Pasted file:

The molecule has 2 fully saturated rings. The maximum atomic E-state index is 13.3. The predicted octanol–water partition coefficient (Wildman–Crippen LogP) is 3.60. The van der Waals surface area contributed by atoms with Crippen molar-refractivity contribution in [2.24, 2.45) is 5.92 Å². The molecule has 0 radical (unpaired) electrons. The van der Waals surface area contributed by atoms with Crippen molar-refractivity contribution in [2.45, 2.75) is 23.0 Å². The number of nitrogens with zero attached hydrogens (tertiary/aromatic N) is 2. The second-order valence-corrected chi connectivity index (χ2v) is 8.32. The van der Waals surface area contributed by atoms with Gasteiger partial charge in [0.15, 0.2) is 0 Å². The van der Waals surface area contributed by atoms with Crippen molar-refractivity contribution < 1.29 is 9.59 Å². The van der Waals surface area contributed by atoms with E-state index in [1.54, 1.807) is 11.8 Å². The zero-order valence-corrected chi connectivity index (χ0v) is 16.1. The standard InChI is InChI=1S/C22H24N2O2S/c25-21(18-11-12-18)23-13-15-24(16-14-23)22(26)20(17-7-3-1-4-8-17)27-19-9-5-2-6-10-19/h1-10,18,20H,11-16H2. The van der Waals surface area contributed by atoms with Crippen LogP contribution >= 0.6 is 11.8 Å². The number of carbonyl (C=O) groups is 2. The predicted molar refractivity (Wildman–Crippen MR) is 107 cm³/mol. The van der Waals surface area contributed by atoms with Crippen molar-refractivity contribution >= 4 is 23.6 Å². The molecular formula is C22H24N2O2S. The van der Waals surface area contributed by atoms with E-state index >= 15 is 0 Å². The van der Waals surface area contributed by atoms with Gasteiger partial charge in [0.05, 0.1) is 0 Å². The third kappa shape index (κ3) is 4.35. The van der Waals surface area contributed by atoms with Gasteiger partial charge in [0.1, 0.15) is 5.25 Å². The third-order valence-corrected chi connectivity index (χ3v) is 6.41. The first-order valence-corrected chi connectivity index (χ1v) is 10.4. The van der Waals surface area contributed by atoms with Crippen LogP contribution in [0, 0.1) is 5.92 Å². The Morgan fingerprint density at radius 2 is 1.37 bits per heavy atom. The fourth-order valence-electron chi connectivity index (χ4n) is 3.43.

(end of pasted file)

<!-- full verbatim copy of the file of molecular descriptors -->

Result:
The molecule has 2 fully saturated rings. The maximum atomic E-state index is 13.3. The predicted octanol–water partition coefficient (Wildman–Crippen LogP) is 3.60. The van der Waals surface area contributed by atoms with Crippen molar-refractivity contribution in [2.24, 2.45) is 5.92 Å². The molecule has 0 radical (unpaired) electrons. The van der Waals surface area contributed by atoms with Crippen molar-refractivity contribution in [2.45, 2.75) is 23.0 Å². The number of nitrogens with zero attached hydrogens (tertiary/aromatic N) is 2. The second-order valence-corrected chi connectivity index (χ2v) is 8.32. The van der Waals surface area contributed by atoms with Gasteiger partial charge in [0.15, 0.2) is 0 Å². The van der Waals surface area contributed by atoms with Crippen molar-refractivity contribution < 1.29 is 9.59 Å². The van der Waals surface area contributed by atoms with E-state index in [1.54, 1.807) is 11.8 Å². The zero-order valence-corrected chi connectivity index (χ0v) is 16.1. The standard InChI is InChI=1S/C22H24N2O2S/c25-21(18-11-12-18)23-13-15-24(16-14-23)22(26)20(17-7-3-1-4-8-17)27-19-9-5-2-6-10-19/h1-10,18,20H,11-16H2. The van der Waals surface area contributed by atoms with Crippen LogP contribution >= 0.6 is 11.8 Å². The number of carbonyl (C=O) groups is 2. The predicted molar refractivity (Wildman–Crippen MR) is 107 cm³/mol. The van der Waals surface area contributed by atoms with Crippen molar-refractivity contribution >= 4 is 23.6 Å². The molecular formula is C22H24N2O2S. The van der Waals surface area contributed by atoms with E-state index >= 15 is 0 Å². The van der Waals surface area contributed by atoms with Gasteiger partial charge in [0.05, 0.1) is 0 Å². The third kappa shape index (κ3) is 4.35. The van der Waals surface area contributed by atoms with Gasteiger partial charge in [0.1, 0.15) is 5.25 Å². The third-order valence-corrected chi connectivity index (χ3v) is 6.41. The first-order valence-corrected chi connectivity index (χ1v) is 10.4. The van der Waals surface area contributed by atoms with Crippen LogP contribution in [0, 0.1) is 5.92 Å². The Morgan fingerprint density at radius 2 is 1.37 bits per heavy atom. The fourth-order valence-electron chi connectivity index (χ4n) is 3.43.